Tijuana Death Shot - Live Review
Black Neon Knights play classic rock with a degree of individuality missing from other bands of their ilk. In between the drum kit continually falling apart and a ridiculous number of guitar changes they played some good songs like Reverance which was catchy with a Thin Lizzy twin guitar break and with its intro Rise-Up should have been the set opener but slower song Fires Of Oblivion didn’t really light my fire.
Next up were Dead Blonde Stars and they hit the ground running with a solid, professional performance of their grungy alt-rock and with three guitarists it was a big sound they produced (think Pearl Jam/Soundgarden). The singers voice worked really well and suited the songs expect the high notes in Limo, they really need to be avoided!
As a five-piece they did look very cramped on Grand Central's small stage but they didn’t let that affect their performance. Jesus Fly off the new album was great and overall they played some fine material. If the Seattle-sound is your cup of tea then you would be foolish to miss this band, they certainly gave the headliners a run for their money.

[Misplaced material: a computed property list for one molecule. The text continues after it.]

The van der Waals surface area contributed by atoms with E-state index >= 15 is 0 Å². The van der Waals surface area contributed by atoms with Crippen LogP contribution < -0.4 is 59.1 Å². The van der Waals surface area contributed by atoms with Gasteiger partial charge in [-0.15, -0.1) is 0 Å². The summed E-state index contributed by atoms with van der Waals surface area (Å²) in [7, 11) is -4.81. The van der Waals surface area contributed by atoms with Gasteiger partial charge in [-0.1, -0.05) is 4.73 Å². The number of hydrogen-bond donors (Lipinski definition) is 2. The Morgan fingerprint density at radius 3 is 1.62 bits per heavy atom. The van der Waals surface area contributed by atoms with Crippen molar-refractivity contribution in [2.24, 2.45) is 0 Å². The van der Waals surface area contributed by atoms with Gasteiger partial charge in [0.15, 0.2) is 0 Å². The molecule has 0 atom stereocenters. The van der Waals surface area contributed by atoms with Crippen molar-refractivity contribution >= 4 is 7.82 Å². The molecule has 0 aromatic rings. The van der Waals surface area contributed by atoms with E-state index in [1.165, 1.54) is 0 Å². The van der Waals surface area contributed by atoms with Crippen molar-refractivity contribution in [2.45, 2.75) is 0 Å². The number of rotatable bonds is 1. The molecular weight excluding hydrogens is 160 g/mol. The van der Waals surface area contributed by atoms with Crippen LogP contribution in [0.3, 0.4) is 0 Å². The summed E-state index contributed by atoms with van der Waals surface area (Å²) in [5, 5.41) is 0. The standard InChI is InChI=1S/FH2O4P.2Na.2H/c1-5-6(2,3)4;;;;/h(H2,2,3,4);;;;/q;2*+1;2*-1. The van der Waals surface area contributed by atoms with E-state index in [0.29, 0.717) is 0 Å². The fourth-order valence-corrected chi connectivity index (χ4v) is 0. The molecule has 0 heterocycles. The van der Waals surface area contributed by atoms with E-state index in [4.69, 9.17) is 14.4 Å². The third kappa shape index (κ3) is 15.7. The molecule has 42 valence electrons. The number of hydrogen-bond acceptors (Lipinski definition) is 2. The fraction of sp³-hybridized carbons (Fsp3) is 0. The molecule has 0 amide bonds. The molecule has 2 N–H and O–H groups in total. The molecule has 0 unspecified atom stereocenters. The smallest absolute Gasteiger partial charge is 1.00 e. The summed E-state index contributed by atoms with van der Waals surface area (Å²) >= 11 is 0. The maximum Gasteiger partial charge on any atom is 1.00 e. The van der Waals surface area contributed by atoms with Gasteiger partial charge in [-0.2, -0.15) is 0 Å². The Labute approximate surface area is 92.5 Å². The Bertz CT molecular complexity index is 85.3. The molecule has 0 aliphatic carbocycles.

Finally Tijuana Death Shot hit the stage and this is something of an interesting gig for them. It is the first one with their new bass player, Oli Griffiths, and they have only had a couple of short rehearsals with him. Joking with their singer Jo Quincy before they went on that they could always turn the bass down if its not working out!
It is also good to see a decent mixed crowd in the venue that had built up to greet them. The band opened with Smoke And Liquor and at which point any worries about their new bassist were instantly allayed as he isn’t just capable, he is astonishingly good and looking a little like a younger Frank Zappa with a green beard!
Disco Killer continues their brash, punky set with guitarist James Binnie playing like Tom Morello and drummer Tom Harris playing like a demon even if he only looks about 10 years old. Oli’s technical bass playing is adding another dimension to the depression influenced The Devil’s Soiree but the band move into Dead Kennedy’s mode with Generation Y with Quincy sounding eerily like Jello Biafra. That sound continues with The Rainbow Blackout with the singer walking around the pub with a megaphone!
Their set culminates in a furious rendition of Trust No One and the last song, Pansy Blood, has the band kicking up another gear with Quincy spewing blood all over himself and his guitar.
With Oli now initiated it will be interesting to see how he helps to develop the bands sound, but for now Tijuana Death Shot are alive and kicking!
Words/Photos: Anthony Firmin